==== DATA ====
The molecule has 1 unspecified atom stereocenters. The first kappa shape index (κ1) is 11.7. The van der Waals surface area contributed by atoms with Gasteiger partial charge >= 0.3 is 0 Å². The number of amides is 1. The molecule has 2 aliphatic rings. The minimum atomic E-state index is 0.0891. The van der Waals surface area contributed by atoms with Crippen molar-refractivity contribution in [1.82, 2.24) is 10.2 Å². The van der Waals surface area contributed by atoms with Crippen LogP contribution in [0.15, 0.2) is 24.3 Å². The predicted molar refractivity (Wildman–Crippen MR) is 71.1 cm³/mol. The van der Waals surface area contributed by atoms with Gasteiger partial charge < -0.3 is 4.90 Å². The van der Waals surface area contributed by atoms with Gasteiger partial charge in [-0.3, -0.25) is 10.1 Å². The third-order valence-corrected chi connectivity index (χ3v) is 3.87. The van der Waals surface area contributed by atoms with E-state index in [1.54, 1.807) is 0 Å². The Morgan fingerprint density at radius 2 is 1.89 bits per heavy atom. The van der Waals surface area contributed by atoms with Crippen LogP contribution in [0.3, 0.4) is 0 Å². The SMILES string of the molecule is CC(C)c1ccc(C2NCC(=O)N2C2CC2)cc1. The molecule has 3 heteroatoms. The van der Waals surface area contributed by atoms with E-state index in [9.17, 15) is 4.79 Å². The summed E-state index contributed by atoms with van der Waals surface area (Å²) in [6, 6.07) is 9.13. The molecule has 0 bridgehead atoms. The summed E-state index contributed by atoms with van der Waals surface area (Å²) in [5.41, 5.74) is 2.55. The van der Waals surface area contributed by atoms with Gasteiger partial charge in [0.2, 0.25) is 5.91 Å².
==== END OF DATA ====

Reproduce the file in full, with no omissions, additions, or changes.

The molecule has 1 unspecified atom stereocenters. The first kappa shape index (κ1) is 11.7. The van der Waals surface area contributed by atoms with Gasteiger partial charge >= 0.3 is 0 Å². The number of amides is 1. The molecule has 2 aliphatic rings. The minimum atomic E-state index is 0.0891. The van der Waals surface area contributed by atoms with Crippen molar-refractivity contribution in [1.82, 2.24) is 10.2 Å². The van der Waals surface area contributed by atoms with Crippen LogP contribution in [0.15, 0.2) is 24.3 Å². The predicted molar refractivity (Wildman–Crippen MR) is 71.1 cm³/mol. The van der Waals surface area contributed by atoms with Gasteiger partial charge < -0.3 is 4.90 Å². The van der Waals surface area contributed by atoms with Gasteiger partial charge in [-0.3, -0.25) is 10.1 Å². The third-order valence-corrected chi connectivity index (χ3v) is 3.87. The van der Waals surface area contributed by atoms with E-state index in [1.54, 1.807) is 0 Å². The Morgan fingerprint density at radius 2 is 1.89 bits per heavy atom. The van der Waals surface area contributed by atoms with Crippen LogP contribution in [0.3, 0.4) is 0 Å². The SMILES string of the molecule is CC(C)c1ccc(C2NCC(=O)N2C2CC2)cc1. The molecule has 3 heteroatoms. The van der Waals surface area contributed by atoms with E-state index in [9.17, 15) is 4.79 Å². The summed E-state index contributed by atoms with van der Waals surface area (Å²) in [6, 6.07) is 9.13. The molecule has 0 bridgehead atoms. The summed E-state index contributed by atoms with van der Waals surface area (Å²) in [5.41, 5.74) is 2.55. The van der Waals surface area contributed by atoms with Gasteiger partial charge in [0.2, 0.25) is 5.91 Å².